Violence in Bentiu leaves thousands displaced
15 April 2014 - The number of people seeking shelter at UNMISS in the Unity State capital Bentiu had doubled over the past last few days, UN Humanitarian Coordinator Toby Lanzer said in Juba today.
“We think we now have at least 9,000 people inside our base there,” said Mr. Lanzer, noting that this was up from 4,500 displaced people at the base two weeks ago.
Mr. Lanzer said he felt “a certain sense of outrage”, as UNMISS, UN agencies and other aid agencies made efforts to deal with immediate consequences of the ongoing violence.
“There is allegedly a Cessation of Hostilities (agreement), but the incidents of Bentiu just show that it is not real,” he said. “It is really an outrage for the people …, who if left in peace, will contribute so much to the development of this country.”
UNMISS had sent a patrol of peacekeepers to protect civilians seeking shelter in Bentiu Hospital, said Mr. Lanzer, who is also Deputy Special Representative of the Secretary-General (DSRSG). This was done to avoid a repeat of incidents in Malakal Hospital in Upper Nile State, where innocent civilians were reportedly killed by fighting forces, he added.
Mr. Lanzer, who also serves as UN Development Programme (UNDP) Resident Representative, said it would take “compassion, humility and a new way of thinking” for the country to achieve peace, which would enable it to become a “viable state”.
The Humanitarian Coordinator said the vital challenge for South Sudan must be to achieve economic prosperity, rather than have people “just trying to stay alive”. He commended progress made in stable states like Western Equatoria.
Mr. Lanzer highlighted re-establishment of a UNDP initiative in which 35 civil servants from Inter-governmental Authority on Development (IGAD) member states had returned to South Sudan (after fleeing the fighting) to support nation-building through collaboration with the country’s civil service. He also noted that UNDP was putting together a livelihoods project aimed at empowering displaced people living on UN bases.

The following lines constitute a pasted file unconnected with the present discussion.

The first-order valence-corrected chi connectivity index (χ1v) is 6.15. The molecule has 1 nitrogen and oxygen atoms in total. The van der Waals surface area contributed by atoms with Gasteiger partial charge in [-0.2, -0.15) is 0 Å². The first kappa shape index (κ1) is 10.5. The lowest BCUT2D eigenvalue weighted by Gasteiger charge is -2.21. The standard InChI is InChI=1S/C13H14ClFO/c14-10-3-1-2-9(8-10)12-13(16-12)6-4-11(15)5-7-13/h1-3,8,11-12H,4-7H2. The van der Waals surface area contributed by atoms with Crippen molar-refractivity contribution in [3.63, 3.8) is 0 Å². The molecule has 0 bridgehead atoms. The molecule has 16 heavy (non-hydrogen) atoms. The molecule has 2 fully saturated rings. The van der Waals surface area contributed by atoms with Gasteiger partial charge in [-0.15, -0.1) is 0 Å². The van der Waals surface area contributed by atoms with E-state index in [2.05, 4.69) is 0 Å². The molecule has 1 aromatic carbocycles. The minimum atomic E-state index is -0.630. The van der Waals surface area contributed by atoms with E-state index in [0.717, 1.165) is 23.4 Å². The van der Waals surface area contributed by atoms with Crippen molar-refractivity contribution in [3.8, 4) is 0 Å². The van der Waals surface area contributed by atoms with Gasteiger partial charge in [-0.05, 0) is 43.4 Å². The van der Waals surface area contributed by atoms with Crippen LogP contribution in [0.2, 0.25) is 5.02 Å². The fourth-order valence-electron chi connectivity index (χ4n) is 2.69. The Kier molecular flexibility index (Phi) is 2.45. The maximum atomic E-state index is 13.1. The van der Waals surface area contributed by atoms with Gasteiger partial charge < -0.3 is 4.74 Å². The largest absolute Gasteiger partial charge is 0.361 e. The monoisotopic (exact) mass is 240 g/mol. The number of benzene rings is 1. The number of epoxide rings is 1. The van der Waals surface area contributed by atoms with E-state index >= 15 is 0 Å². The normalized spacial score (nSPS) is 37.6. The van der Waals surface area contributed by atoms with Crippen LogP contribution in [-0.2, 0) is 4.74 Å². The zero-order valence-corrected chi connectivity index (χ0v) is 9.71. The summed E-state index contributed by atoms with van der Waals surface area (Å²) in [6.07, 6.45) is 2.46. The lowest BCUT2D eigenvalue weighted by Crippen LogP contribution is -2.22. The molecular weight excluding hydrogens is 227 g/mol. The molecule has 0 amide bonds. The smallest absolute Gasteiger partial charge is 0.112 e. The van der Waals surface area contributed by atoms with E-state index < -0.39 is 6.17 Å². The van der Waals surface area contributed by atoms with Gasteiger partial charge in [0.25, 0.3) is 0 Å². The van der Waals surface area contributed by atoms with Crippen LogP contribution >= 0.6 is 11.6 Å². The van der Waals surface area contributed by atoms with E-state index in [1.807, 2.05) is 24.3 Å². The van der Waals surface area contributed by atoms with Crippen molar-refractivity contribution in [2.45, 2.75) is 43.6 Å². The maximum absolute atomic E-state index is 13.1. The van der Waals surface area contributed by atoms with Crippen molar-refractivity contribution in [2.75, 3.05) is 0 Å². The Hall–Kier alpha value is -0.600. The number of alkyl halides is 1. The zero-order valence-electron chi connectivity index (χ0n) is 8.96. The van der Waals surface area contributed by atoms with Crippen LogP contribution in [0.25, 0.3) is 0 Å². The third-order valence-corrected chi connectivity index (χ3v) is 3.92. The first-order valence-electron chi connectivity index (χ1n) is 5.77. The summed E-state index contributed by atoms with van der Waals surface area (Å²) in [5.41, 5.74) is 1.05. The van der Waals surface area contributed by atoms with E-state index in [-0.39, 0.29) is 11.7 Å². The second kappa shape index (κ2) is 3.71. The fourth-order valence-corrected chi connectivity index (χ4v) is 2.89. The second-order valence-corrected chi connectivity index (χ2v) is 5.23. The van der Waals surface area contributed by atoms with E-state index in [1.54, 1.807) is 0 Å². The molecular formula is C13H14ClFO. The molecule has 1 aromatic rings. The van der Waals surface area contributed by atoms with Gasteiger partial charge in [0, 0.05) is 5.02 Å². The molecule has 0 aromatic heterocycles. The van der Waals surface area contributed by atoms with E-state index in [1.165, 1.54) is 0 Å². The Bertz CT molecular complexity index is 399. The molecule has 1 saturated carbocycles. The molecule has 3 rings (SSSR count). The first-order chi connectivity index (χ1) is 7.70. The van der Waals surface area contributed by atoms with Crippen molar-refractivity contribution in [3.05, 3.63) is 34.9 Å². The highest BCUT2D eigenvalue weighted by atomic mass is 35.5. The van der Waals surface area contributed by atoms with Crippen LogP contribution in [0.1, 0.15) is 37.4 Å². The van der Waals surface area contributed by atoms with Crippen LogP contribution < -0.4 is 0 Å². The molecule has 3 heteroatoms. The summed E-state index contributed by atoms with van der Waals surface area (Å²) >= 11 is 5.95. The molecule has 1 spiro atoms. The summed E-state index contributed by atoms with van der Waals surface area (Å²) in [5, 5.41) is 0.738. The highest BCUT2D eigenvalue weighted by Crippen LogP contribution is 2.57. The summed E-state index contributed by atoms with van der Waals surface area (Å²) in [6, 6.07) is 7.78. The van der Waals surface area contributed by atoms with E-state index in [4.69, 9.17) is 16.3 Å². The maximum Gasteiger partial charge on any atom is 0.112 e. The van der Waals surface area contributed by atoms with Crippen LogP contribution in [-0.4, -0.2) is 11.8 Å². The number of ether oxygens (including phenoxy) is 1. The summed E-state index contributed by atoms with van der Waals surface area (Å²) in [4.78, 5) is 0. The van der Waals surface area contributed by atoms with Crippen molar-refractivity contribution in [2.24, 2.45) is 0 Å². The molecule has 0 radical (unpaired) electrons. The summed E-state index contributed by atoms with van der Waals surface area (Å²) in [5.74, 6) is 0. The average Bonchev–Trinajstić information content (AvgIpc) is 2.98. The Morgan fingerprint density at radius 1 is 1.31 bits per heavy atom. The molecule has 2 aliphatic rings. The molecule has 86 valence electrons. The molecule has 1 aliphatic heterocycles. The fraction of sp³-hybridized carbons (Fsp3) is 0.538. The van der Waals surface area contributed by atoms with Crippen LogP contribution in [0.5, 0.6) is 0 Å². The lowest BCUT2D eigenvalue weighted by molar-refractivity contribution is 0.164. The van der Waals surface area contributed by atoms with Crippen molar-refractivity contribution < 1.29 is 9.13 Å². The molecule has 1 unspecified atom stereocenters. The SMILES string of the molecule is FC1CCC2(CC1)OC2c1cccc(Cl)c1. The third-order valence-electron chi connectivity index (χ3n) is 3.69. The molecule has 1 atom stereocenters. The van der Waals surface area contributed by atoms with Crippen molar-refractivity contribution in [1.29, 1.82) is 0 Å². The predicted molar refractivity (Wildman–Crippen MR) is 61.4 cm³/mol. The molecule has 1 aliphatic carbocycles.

“I am really pleased that the National Platform for Peace and Reconciliation was launched on 5 April,” said Mr. Lanzer. “It aims to supplement talks in Addis, to give a voice to women, civil society groups and others who have every right to have their voice heard.”
The DSRSG revealed that UNICEF, the UN Educational, Scientific and Cultural Organization and the Ministry of Education were working together to put in place nationally recognized “Education in Emergency” certificates. He lauded work done by the UNMISS Japanese Engineering Contingent and UNDP to complete and open a new law faculty building at Juba University.
However, humanitarians faced huge challenges in helping over 70,000 civilians at UN bases, 700,000 others displaced outside and seven million at the risk of severe hunger, the Humanitarian Coordinator said.
He cited limited resources, with only 36 per cent of $1.27 billion funding required for crisis response raised, as well as continuing violence, interference with aid operations and coming rains.
“We are doing an awful lot, but we can never do enough and we shouldn’t be called on to do everything,” said Mr. Lanzer. “This is the responsibility of the leaders of South Sudan … It is only the leaders and the people of South Sudan who can reconcile their differences and who eventually can build their own country.”